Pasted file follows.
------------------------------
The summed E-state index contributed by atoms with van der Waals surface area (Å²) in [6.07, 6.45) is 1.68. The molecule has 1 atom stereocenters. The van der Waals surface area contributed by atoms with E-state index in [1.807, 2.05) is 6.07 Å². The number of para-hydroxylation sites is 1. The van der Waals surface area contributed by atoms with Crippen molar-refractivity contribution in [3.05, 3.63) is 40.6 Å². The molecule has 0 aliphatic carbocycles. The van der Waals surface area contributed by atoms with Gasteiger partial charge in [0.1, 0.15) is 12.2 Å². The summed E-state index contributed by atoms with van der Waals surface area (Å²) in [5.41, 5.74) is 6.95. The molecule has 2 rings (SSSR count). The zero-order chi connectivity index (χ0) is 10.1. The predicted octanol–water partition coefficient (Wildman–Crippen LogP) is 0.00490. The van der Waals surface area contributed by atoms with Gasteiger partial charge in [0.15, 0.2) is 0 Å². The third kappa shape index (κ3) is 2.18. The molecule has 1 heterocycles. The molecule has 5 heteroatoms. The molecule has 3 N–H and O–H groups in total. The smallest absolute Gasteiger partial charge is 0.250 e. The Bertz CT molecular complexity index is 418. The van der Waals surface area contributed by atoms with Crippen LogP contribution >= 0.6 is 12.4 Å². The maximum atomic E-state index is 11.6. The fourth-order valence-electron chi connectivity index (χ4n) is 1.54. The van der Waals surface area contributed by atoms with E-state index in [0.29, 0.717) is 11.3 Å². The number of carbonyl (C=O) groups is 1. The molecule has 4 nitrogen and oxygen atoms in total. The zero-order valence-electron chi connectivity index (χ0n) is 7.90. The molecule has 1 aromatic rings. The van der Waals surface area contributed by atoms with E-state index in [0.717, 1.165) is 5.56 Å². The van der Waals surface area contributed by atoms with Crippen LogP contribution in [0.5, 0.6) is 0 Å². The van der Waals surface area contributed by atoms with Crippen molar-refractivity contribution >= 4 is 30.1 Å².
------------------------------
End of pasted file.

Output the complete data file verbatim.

The summed E-state index contributed by atoms with van der Waals surface area (Å²) in [6.07, 6.45) is 1.68. The molecule has 1 atom stereocenters. The van der Waals surface area contributed by atoms with E-state index in [1.807, 2.05) is 6.07 Å². The number of para-hydroxylation sites is 1. The van der Waals surface area contributed by atoms with Crippen molar-refractivity contribution in [3.05, 3.63) is 40.6 Å². The molecule has 0 aliphatic carbocycles. The van der Waals surface area contributed by atoms with Gasteiger partial charge in [0.1, 0.15) is 12.2 Å². The summed E-state index contributed by atoms with van der Waals surface area (Å²) in [5.41, 5.74) is 6.95. The molecule has 2 rings (SSSR count). The zero-order chi connectivity index (χ0) is 10.1. The predicted octanol–water partition coefficient (Wildman–Crippen LogP) is 0.00490. The van der Waals surface area contributed by atoms with Gasteiger partial charge in [0.15, 0.2) is 0 Å². The third kappa shape index (κ3) is 2.18. The molecule has 1 heterocycles. The molecule has 5 heteroatoms. The molecule has 3 N–H and O–H groups in total. The smallest absolute Gasteiger partial charge is 0.250 e. The Bertz CT molecular complexity index is 418. The van der Waals surface area contributed by atoms with Crippen LogP contribution >= 0.6 is 12.4 Å². The maximum atomic E-state index is 11.6. The fourth-order valence-electron chi connectivity index (χ4n) is 1.54. The van der Waals surface area contributed by atoms with E-state index in [0.29, 0.717) is 11.3 Å². The number of carbonyl (C=O) groups is 1. The molecule has 4 nitrogen and oxygen atoms in total. The zero-order valence-electron chi connectivity index (χ0n) is 7.90. The molecule has 1 aromatic rings. The van der Waals surface area contributed by atoms with E-state index in [0.717, 1.165) is 5.56 Å². The van der Waals surface area contributed by atoms with Crippen LogP contribution in [0.5, 0.6) is 0 Å². The van der Waals surface area contributed by atoms with Crippen molar-refractivity contribution >= 4 is 30.1 Å².